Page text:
Though difficult to navigate, the OSD has many settings you’ll want to take advantage of. There are the usual preset modes for FPS, RTS, and MOBA games along with three customizable modes. There’s also ViewSonic’s own ColorX preset, which is a speedy mode meant for FPS games that ups the refresh rate and response time but is very similar to the actual FPS setting. (Compared to the FPS setting, ColorX ups the contrast and brightness each a notch but lowers the response rate from the fastest setting to the second fastest.) In practice, I could not tell the difference between the two. What made a larger difference in creating greater details in dark scenes was the black stabilization setting in the OSD. Some monitors give you a handful of black levels to tweak the image, but the XG3220 provides a whopping 22 levels, which allows you to fine tune the black level to your exact specification. It was a much more useful tool in creating the best possible picture than the monitor’s HDR setting.
If you connect the monitor via HDMI, you can enable the display’s HDR setting (it is not supported by DisplayPort 1.2). I found HDR10’s effects to be between subtle and non-existent. I saw no change in Windows 10, and only the slightest of details in shadows and bright areas in games.
ViewSonic XG3220 – Performance
I used Lagom LCD monitor test pages to measure performance including gamma, black and white levels, color gradient, and response time.
On the black level test, 20 grays squares should be visible against the black background. At the monitor’s default setting, I was able to see only 15 squares — the entire top row was not visible. When I moved the black stabilization from its default setting of 8 to 18 (out of 22), I was able to see all 20 boxes. On the white saturation test, I was able to see 11 of the 12 light-gray checkerboard patterns against a white background at its default settings (the black stabilization feature had no effect on this test, nor did enabling HDR). Still, 11 out of 12 is a positive result on this test.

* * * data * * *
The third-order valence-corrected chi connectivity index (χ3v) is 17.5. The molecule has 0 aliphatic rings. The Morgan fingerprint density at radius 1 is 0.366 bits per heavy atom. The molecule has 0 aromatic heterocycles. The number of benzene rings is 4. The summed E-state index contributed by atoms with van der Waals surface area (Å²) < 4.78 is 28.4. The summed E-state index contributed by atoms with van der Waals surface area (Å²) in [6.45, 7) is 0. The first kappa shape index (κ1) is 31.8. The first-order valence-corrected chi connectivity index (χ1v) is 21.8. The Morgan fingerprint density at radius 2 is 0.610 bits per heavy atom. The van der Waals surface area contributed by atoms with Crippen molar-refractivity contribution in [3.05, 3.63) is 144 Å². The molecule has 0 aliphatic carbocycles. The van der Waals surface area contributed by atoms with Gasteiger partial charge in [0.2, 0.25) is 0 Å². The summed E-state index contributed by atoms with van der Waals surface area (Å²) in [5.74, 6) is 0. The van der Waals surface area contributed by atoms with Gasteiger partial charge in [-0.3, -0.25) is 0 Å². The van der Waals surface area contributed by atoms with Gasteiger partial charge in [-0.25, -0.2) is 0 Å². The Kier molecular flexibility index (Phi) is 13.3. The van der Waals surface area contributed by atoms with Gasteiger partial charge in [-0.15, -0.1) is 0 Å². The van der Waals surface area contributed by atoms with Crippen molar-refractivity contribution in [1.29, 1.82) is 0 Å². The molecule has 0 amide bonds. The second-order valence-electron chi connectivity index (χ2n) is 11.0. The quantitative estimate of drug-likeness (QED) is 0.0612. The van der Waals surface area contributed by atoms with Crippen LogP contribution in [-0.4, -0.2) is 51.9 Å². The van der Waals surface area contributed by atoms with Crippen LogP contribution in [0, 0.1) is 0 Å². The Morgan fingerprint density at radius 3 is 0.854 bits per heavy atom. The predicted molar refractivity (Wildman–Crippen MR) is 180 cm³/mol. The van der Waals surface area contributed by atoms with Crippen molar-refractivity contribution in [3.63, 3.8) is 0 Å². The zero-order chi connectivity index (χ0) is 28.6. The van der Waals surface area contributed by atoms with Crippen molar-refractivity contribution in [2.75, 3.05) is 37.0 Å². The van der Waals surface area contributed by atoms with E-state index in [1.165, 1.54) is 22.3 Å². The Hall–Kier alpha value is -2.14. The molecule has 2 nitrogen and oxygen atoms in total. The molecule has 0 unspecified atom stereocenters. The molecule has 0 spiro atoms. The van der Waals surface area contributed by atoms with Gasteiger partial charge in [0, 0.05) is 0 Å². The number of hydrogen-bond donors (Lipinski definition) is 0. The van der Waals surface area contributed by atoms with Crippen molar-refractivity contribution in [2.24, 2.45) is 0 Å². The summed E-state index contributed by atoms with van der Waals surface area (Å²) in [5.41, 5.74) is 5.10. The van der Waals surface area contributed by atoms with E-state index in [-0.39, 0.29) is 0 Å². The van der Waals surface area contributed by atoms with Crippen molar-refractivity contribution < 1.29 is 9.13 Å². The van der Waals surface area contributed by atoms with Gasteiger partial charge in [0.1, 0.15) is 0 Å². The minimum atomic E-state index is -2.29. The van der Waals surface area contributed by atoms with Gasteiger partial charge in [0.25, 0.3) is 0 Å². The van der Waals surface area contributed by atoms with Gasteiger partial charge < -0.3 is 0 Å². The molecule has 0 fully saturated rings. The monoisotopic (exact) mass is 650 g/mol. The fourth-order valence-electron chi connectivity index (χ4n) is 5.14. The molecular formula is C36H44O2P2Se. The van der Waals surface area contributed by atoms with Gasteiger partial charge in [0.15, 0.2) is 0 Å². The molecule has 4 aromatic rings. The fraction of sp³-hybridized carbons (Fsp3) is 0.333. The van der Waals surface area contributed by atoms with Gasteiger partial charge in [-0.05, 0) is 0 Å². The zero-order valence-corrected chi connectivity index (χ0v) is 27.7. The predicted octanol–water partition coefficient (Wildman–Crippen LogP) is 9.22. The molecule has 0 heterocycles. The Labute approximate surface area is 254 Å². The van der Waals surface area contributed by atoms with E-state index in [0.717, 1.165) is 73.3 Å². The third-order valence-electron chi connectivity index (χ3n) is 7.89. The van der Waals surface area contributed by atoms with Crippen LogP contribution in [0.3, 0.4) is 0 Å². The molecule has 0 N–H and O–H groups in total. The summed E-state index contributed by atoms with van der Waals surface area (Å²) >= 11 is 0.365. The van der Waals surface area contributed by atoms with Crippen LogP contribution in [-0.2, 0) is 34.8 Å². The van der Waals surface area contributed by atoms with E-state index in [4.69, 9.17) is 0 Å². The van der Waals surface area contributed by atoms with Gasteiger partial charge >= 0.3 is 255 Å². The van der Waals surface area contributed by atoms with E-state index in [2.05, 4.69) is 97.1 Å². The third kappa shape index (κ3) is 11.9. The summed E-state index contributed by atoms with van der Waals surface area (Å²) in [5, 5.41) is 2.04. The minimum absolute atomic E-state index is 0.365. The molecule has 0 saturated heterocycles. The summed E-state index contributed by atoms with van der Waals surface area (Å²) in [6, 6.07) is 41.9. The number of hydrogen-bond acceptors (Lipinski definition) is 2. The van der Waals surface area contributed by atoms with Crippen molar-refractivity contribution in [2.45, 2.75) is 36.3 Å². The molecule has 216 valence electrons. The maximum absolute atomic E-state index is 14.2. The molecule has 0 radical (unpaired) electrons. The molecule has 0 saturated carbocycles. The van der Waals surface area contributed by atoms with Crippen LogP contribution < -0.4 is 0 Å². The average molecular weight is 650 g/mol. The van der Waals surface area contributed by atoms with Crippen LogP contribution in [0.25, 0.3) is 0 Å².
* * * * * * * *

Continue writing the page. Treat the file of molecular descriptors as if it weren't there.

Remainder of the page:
It was one of the best performers on the response time test that I’ve seen.
On the gradient test, I saw no banding as the gradient pattern transitioned smoothly from black to white and vice versa, whether I had HDR enabled or not. On the response time test, I witnessed only the faintest flicker on the test image. It was one of the best performers on the response time test that I’ve seen, a surprise given that its refresh rate is only 60Hz and its response time is 5ms and other displays have imposing specs like 144Hz or even 240Hz refresh rates and 1ms response times.
I fired up CS:GO and Overwatch and ran both games at 4K. I saw details in the games that were not evident at 1080p or 1440p resolutions. Textures in the games looked more detailed and lifelike, from leaves, stone paths, and brick walls in the background to my character’s weapon in the foreground. Colors looked vivid yet realistic, and black levels were outstanding. I kept the black stabilization setting at or near its default level and experienced deep blacks with great detail. Playing CS:GO at 4K on the XG3220 was an outstanding experience; the game surrounded me with a highly detailed, textured environment and moved smoothly with little blurring. Overwatch, however, shows the limitations of the panel; in some of its more furious, action-packed scenes, I saw obvious blurring and ghosting as I moved and panned wildly to avoid being killed.
The ViewSonic XG3220 has an MSRP of $549 but it’s been quite a bit less expensive at Amazon recently.